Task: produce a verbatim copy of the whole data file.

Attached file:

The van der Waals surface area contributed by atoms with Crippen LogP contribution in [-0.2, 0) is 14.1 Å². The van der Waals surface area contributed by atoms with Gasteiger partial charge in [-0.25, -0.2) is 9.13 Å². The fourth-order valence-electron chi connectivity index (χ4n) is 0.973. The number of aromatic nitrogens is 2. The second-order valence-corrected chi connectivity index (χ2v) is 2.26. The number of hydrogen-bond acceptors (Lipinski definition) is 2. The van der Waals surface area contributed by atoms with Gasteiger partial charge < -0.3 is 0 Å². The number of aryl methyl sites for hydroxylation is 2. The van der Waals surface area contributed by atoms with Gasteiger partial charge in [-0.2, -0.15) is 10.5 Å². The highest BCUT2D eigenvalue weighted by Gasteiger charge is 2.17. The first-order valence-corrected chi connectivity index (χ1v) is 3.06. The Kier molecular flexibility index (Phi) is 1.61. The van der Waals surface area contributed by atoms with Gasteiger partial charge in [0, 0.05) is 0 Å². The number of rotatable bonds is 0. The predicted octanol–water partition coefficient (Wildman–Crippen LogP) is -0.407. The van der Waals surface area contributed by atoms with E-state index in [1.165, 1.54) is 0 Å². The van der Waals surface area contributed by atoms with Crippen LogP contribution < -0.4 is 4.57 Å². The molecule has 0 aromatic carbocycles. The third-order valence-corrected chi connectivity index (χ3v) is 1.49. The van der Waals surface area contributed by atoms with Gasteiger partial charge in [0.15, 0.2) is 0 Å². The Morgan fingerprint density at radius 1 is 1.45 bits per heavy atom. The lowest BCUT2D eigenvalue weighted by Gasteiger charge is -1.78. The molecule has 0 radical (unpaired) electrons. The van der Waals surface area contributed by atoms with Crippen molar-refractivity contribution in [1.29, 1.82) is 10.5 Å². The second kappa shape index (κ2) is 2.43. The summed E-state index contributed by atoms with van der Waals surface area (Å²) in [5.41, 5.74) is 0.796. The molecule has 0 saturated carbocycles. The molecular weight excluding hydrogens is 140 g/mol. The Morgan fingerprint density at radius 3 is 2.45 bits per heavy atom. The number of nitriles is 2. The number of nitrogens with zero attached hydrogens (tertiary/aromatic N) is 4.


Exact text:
The van der Waals surface area contributed by atoms with Crippen LogP contribution in [-0.2, 0) is 14.1 Å². The van der Waals surface area contributed by atoms with Gasteiger partial charge in [-0.25, -0.2) is 9.13 Å². The fourth-order valence-electron chi connectivity index (χ4n) is 0.973. The number of aromatic nitrogens is 2. The second-order valence-corrected chi connectivity index (χ2v) is 2.26. The number of hydrogen-bond acceptors (Lipinski definition) is 2. The van der Waals surface area contributed by atoms with Gasteiger partial charge < -0.3 is 0 Å². The number of aryl methyl sites for hydroxylation is 2. The van der Waals surface area contributed by atoms with Gasteiger partial charge in [-0.2, -0.15) is 10.5 Å². The highest BCUT2D eigenvalue weighted by Gasteiger charge is 2.17. The first-order valence-corrected chi connectivity index (χ1v) is 3.06. The Kier molecular flexibility index (Phi) is 1.61. The van der Waals surface area contributed by atoms with Gasteiger partial charge in [0, 0.05) is 0 Å². The number of rotatable bonds is 0. The predicted octanol–water partition coefficient (Wildman–Crippen LogP) is -0.407. The van der Waals surface area contributed by atoms with E-state index in [1.165, 1.54) is 0 Å². The van der Waals surface area contributed by atoms with Crippen LogP contribution < -0.4 is 4.57 Å². The molecule has 0 aromatic carbocycles. The third-order valence-corrected chi connectivity index (χ3v) is 1.49. The van der Waals surface area contributed by atoms with Gasteiger partial charge in [0.15, 0.2) is 0 Å². The Morgan fingerprint density at radius 1 is 1.45 bits per heavy atom. The lowest BCUT2D eigenvalue weighted by Gasteiger charge is -1.78. The molecule has 0 radical (unpaired) electrons. The van der Waals surface area contributed by atoms with Crippen molar-refractivity contribution in [1.29, 1.82) is 10.5 Å². The second kappa shape index (κ2) is 2.43. The summed E-state index contributed by atoms with van der Waals surface area (Å²) in [5.41, 5.74) is 0.796. The molecule has 0 saturated carbocycles. The molecular weight excluding hydrogens is 140 g/mol. The Morgan fingerprint density at radius 3 is 2.45 bits per heavy atom. The number of nitriles is 2. The number of nitrogens with zero attached hydrogens (tertiary/aromatic N) is 4.